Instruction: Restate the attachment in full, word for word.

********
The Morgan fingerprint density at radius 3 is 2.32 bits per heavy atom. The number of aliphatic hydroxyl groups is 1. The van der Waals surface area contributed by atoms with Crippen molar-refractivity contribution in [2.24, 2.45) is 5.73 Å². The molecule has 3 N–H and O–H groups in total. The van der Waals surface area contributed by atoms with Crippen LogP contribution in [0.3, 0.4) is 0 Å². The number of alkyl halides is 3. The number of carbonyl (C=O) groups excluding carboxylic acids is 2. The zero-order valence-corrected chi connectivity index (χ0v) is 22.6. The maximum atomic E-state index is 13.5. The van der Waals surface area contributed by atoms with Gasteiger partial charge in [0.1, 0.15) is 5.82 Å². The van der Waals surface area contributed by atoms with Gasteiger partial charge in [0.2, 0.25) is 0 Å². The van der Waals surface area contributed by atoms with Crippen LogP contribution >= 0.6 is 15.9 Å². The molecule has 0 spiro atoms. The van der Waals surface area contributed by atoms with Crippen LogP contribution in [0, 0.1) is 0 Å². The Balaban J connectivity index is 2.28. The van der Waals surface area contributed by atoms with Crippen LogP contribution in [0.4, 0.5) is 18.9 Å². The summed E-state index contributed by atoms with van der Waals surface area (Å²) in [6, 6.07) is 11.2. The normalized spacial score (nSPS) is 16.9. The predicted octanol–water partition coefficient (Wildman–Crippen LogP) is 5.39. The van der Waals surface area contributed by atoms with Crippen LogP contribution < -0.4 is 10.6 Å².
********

The Morgan fingerprint density at radius 3 is 2.32 bits per heavy atom. The number of aliphatic hydroxyl groups is 1. The van der Waals surface area contributed by atoms with Crippen molar-refractivity contribution in [2.24, 2.45) is 5.73 Å². The molecule has 3 N–H and O–H groups in total. The van der Waals surface area contributed by atoms with Crippen LogP contribution in [0.3, 0.4) is 0 Å². The number of alkyl halides is 3. The number of carbonyl (C=O) groups excluding carboxylic acids is 2. The zero-order valence-corrected chi connectivity index (χ0v) is 22.6. The maximum atomic E-state index is 13.5. The van der Waals surface area contributed by atoms with Gasteiger partial charge in [0.1, 0.15) is 5.82 Å². The van der Waals surface area contributed by atoms with Gasteiger partial charge in [0.2, 0.25) is 0 Å². The van der Waals surface area contributed by atoms with Crippen LogP contribution >= 0.6 is 15.9 Å². The molecule has 0 spiro atoms. The van der Waals surface area contributed by atoms with Crippen LogP contribution in [0, 0.1) is 0 Å². The Balaban J connectivity index is 2.28. The van der Waals surface area contributed by atoms with Crippen LogP contribution in [0.4, 0.5) is 18.9 Å². The summed E-state index contributed by atoms with van der Waals surface area (Å²) in [6, 6.07) is 11.2. The normalized spacial score (nSPS) is 16.9. The predicted octanol–water partition coefficient (Wildman–Crippen LogP) is 5.39. The van der Waals surface area contributed by atoms with Crippen LogP contribution < -0.4 is 10.6 Å².